You're likely familiar with many of the heavyweights in the Android launcher world such as Apex, GO and Nova, but if you've yet to delve into the world of Claystone, you're really missing out. The free launcher brings centralized access to apps, contacts, Facebook feeds and news, and for those so inclined, Amazon's app and video stores. Unlike most launchers, which place an emphasis on numerous home screens positioned in a row, Claystone presents all of its content on one screen that you scroll through vertically. Individual sections such as contacts, Facebook posts and news stories are presented as cards that you can flip through. At the very bottom, you'll find a familiar arrangement of permanent shortcuts to the phone, email, messaging and camera apps.
New to Claystone 2.0 is the tandem launcher, which allows users to quickly switch back and forth between the Claystone environment and another launcher with a single press of the home button. While this may come off as a bit schizophrenic, the tandem launcher is particularly helpful in Claystone's current state, as it takes an inappropriate amount of time to scroll through the 3 x 3 grid of application icons on the home screen. Unfortunately, users of HTC's latest smartphones will need to contend with a non-functional settings button, which is an unnecessary eyesore that hogs screen real estate.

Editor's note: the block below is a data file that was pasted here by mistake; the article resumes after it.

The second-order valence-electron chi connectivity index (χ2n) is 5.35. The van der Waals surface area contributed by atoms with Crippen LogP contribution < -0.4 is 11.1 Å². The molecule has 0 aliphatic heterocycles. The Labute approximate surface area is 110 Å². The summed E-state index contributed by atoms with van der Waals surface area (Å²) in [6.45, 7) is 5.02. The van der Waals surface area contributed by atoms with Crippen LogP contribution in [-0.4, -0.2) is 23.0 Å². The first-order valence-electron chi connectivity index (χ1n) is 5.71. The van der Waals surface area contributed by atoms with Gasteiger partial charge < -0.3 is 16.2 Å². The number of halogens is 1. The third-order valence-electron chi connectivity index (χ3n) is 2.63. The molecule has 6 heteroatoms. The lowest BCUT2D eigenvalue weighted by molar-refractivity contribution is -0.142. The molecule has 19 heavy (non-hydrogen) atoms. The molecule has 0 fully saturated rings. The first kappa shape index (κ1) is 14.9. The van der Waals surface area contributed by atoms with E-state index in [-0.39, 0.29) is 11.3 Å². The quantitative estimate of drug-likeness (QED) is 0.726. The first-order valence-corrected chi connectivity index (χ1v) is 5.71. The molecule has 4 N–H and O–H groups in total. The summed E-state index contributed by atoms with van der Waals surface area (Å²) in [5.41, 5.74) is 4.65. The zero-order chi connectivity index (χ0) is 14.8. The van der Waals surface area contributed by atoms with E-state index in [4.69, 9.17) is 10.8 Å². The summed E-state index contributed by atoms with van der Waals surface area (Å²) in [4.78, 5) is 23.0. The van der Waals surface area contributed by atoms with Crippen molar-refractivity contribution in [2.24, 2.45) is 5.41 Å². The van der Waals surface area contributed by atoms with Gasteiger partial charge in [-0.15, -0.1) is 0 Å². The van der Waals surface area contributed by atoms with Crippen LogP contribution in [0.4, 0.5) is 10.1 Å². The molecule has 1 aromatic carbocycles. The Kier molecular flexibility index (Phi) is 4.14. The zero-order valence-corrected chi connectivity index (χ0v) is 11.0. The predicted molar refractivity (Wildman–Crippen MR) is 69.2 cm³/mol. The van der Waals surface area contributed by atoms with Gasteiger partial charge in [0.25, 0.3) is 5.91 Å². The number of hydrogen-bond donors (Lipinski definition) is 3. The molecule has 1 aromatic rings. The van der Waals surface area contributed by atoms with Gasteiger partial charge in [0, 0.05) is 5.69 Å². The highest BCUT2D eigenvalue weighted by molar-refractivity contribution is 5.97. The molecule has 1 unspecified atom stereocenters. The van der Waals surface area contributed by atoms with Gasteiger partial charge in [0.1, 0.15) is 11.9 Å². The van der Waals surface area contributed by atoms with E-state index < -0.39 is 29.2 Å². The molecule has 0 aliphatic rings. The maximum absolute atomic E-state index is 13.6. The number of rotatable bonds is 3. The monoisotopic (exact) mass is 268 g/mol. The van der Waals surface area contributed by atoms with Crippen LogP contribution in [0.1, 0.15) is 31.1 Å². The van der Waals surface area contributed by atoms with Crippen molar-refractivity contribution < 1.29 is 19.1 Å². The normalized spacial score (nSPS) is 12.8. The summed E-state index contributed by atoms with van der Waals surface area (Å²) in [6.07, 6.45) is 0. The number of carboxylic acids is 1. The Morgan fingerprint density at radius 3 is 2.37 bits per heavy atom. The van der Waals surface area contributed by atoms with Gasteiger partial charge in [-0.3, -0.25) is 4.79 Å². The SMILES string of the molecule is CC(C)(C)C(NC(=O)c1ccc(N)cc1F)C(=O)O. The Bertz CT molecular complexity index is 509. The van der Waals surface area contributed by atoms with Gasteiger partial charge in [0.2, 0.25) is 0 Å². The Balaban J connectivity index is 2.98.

There are many features about Claystone 2.0 that we genuinely like, and it's certainly worth checking out for yourself. Unfortunately, Claystone still feels more akin to a proof-of-concept rather than a fully functional launcher. For example, while we genuinely dig the ability to quickly view news stories, the feeds aren't customizable. Instead, you'll find news streams from Google that cover a set list of interests: business, entertainment, science / tech, sports and top stories. Also, while Facebook integration is a nice touch, we'd like to see a similar treatment for Twitter. Finally, if Claystone is to compete head-on with other launchers, it'll need to integrate content such as weather, calendar events and email messages into the main interface. Given the current card layout, we imagine that each of these elements -- and more -- could be integrated quite intuitively. In the meantime, be sure to check out our preview after the break.